November 16, 2019 | | Post a Comment

first_img4th Test, Day 4, brief scores: India 622 for 7 declared (Pujara 193, Pant 159 not out, Jadeja 81, Lyon 4 for 178) vs Australia (300 all out; Harris 79, Kuldeep 5 for 99) & 6/0 (Harris 2*, Khawaja 4*) at stumps, trail by 316 runs following on. Full ScorecardAustralia hit a new low in Test cricket on Sunday as they were asked to follow-on by Virat Kohli in the ongoing fourth Test on Sunday after the hosts got bowled out for 300 in their first innings to trail India by 322 runs at stumps in Sydney. India’s first innings lead is the fourth highest for the team outside Asia in Test cricket.Looking at India’s huge first-innings lead, Kohli had no hesitation in asking Australia to bat again and thus, became only the second Indian captain after Kapil Dev to enforce the follow-on at the Sydney Cricket Ground.Kapil had taken the same decision in the Sydney Test back in 1986 and coincidentally, he had done it on the same date – January 6.It was the last day of the New Year Test in 1986 when Kapil asked Australia to bat again after India had declared on 600 for 4 in the first innings and then bowled out the hosts for 396 on the final day before asking them to follow-on. The match ended in a draw as Australia finished the day at 119 for 6.33 years later Kohli has repeated history but this time India has the chance to go on and win the match with a session and another day’s play left to be played. The Sydney weather might be the only factor which can come to Australia’s rescue.advertisementEngland were the last team to force Australia to follow-on at home in the drawn 1988 Sydney Test, a result the hosts are unlikely to repeat unless the weather intervenes. To put things in perspective, none of the players in the current Indian playing XI were even born back then.In fact, England was the last team to ask Australia to follow-on outside Australia, in the fourth Test of the Ashes series in 2005.With a first series win in Australia all but confirmed, India got the four remaining Australia wickets in 21 overs with Kuldeep Yadav completing his five-wicket haul after rain had delayed play for four hours on Sunday.Kuldeep Yadav’s first Test on Aussie soil and he collects a five-wicket haul!#AUSvIND | @Domaincomau pic.twitter.com/e29NWD6oyZcricket.com.au (@cricketcomau) January 6, 2019Kohli then chose to enforce the follow-on as his team chases the prize of its first victory at the SCG since 1978.After the rain delay it took India just six balls to strike with Mohammed Shami (2-58) bowling Pat Cummins for 25 with a ball that kept low.Peter Handscomb added nine runs to his overnight score before he was bowled for 37 to become Jasprit’s Bumrah’s first wicket of the match and reduce Australia to 257-8.Tea has been called due to bad light. The third session is scheduled to commence at 16:03 if the light situation improves #TeamIndia #AUSvsIND pic.twitter.com/E4c3SA7dVeBCCI (@BCCI) January 6, 2019Kuldeep (5-99) then trapped Nathan Lyon for no score.Mitchell Starc and Josh Hazlewood shared an entertaining 42-run partnership for the last wicket to take Australia past 300 for just the second time this series, before Kuldeep got his fifth by having Hazlewood (21) out lbw in the 105th over. Starc finished on 29 not out.India denied Australia any real possibility of a victory here in Sydney by posting 622 for 7 in the first innings with Cheteshwar Pujara (193) and Rishabh Pant (159 not out) scoring hundreds.Also Read | Kuldeep Yadav 1st Chinaman bowler to bag 5-wicket haul in Tests in Australia in 64 yearsAlso Read | Virat Kohli will be India’s best-ever captain if he keeps learning: Sunil GavaskarAlso Read | Rishabh Pant needs to bat at No. 6, he can convert starts into hundreds: Sunil Gavaskarlast_img read more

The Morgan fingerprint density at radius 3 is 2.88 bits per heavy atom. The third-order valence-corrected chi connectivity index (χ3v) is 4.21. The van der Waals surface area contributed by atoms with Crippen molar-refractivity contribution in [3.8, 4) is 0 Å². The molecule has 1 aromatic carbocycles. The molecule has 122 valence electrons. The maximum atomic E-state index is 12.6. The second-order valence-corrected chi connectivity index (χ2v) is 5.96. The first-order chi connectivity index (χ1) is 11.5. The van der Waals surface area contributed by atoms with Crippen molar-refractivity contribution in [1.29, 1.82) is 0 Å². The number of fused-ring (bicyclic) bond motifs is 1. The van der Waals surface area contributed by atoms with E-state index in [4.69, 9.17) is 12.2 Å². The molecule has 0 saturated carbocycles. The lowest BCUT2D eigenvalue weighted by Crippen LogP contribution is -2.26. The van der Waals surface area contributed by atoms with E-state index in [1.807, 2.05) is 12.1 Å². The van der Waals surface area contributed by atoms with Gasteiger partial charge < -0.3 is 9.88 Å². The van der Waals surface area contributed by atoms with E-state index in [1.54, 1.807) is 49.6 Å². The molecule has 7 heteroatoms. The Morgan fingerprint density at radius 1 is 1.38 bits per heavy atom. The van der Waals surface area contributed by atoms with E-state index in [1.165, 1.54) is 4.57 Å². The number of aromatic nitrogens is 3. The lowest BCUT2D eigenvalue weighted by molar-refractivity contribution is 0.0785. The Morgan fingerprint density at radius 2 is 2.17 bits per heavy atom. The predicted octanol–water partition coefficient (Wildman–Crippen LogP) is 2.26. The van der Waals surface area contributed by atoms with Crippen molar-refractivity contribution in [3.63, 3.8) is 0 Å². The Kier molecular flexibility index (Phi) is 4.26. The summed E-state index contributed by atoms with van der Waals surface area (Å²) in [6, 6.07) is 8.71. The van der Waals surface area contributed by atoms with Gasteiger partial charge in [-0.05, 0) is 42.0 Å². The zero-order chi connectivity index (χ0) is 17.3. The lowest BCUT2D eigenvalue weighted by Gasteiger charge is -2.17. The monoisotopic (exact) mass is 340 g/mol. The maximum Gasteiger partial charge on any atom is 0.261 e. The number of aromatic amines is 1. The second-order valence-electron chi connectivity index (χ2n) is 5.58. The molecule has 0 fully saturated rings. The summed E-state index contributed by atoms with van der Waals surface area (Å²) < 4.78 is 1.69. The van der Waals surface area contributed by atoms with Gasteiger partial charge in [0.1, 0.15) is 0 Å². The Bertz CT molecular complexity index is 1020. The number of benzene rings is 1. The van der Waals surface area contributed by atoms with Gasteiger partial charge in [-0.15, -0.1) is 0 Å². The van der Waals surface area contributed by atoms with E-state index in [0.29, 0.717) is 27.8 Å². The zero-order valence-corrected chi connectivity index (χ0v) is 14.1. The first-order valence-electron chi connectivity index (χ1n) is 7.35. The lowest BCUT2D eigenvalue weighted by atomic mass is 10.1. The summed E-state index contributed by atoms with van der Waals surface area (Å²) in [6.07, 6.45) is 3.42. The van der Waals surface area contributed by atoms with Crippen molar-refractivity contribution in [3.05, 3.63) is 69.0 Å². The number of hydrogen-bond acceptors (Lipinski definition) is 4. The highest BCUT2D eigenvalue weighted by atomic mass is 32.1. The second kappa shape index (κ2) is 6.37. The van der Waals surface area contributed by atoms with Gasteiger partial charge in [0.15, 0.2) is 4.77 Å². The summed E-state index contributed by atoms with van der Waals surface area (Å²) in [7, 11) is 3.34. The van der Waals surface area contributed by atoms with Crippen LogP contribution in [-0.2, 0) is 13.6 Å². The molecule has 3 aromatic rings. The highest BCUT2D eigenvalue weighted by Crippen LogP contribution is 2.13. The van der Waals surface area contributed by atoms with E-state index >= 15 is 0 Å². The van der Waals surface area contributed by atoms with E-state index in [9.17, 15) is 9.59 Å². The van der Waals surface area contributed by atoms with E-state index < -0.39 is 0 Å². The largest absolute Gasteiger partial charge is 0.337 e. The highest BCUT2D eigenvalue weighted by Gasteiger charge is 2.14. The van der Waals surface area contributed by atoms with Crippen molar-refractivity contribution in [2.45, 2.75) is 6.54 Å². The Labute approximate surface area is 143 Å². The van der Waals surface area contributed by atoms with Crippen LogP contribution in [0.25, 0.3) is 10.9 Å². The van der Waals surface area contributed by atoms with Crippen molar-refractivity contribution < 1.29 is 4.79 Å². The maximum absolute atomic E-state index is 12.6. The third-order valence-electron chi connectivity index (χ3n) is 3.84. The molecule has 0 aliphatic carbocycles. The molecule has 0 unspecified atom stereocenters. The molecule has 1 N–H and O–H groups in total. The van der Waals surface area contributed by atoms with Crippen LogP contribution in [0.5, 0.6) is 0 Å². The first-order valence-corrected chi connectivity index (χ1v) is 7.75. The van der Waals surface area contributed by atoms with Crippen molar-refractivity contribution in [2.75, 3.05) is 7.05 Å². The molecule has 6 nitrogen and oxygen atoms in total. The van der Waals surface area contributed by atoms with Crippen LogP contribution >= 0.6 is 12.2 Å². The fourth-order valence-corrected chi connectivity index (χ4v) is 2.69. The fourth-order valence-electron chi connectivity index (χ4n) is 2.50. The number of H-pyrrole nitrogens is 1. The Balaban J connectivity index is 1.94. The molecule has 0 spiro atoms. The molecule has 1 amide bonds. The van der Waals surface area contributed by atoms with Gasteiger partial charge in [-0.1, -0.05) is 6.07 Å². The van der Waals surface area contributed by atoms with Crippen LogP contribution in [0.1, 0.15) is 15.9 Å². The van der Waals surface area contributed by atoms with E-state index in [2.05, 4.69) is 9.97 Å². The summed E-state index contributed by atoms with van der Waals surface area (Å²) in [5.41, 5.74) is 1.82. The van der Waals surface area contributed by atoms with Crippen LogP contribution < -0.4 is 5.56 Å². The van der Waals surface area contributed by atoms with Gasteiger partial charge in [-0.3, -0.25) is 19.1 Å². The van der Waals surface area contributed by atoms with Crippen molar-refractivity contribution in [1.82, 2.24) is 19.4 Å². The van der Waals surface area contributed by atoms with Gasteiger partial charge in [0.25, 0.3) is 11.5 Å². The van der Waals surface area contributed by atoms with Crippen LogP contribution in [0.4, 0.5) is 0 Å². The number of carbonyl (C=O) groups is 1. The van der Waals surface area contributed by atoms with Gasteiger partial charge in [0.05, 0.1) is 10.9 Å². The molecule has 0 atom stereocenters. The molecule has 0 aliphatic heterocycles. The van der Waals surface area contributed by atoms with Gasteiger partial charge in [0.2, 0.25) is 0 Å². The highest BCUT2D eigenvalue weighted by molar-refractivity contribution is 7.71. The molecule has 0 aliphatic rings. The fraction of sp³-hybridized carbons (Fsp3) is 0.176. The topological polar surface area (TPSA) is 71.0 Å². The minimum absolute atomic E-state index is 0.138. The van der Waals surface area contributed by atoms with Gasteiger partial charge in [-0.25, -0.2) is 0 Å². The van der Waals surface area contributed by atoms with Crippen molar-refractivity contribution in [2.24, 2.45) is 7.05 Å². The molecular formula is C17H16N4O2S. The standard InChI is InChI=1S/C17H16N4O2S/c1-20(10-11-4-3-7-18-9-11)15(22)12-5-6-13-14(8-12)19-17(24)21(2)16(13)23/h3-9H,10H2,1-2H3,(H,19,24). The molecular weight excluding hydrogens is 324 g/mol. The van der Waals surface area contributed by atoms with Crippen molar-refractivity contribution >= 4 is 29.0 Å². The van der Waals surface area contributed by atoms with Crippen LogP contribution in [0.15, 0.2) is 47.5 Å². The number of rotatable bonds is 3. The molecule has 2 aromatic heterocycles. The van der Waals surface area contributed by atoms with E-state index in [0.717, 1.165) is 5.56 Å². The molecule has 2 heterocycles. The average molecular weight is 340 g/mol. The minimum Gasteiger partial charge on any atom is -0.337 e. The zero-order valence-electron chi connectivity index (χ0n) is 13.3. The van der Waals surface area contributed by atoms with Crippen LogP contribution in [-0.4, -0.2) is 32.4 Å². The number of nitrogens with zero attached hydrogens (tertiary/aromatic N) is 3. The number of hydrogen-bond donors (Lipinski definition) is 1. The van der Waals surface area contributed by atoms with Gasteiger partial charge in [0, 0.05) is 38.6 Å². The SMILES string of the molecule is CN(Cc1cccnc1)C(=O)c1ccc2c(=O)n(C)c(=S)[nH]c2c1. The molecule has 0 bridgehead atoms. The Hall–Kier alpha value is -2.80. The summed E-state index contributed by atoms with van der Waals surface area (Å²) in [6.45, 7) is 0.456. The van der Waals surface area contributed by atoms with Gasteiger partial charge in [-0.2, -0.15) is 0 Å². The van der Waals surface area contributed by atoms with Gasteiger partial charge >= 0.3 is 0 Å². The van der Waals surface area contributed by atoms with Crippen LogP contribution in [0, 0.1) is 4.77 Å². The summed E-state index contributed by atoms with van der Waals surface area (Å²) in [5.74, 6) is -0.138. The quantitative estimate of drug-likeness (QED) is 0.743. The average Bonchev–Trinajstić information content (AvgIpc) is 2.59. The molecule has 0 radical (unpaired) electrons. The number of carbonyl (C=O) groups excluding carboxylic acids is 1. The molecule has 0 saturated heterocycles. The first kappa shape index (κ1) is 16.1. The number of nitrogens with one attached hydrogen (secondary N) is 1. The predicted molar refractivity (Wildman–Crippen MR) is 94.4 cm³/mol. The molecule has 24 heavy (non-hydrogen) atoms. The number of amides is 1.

October 14, 2019 | | Post a Comment

first_imgAPTN National NewsJoe McLeod is an elderly Winnipeg First Nations man who was jailed last year after Winnipeg police charged him with assault.McLeod had pushed his wife, but didn’t realize it because he suffers from Alzheimer’s disease.After spending nearly a month behind bars, and amid public outcry, McLeod was released from jail and placed in a personal care home.On Monday, McLeod was charged with aggravated assault for allegedly pushing a fellow resident at the care home.The man was taken to hospital in critical condition and died Tuesday.It remains unclear whether McLeod will face an upgraded charge.last_img read more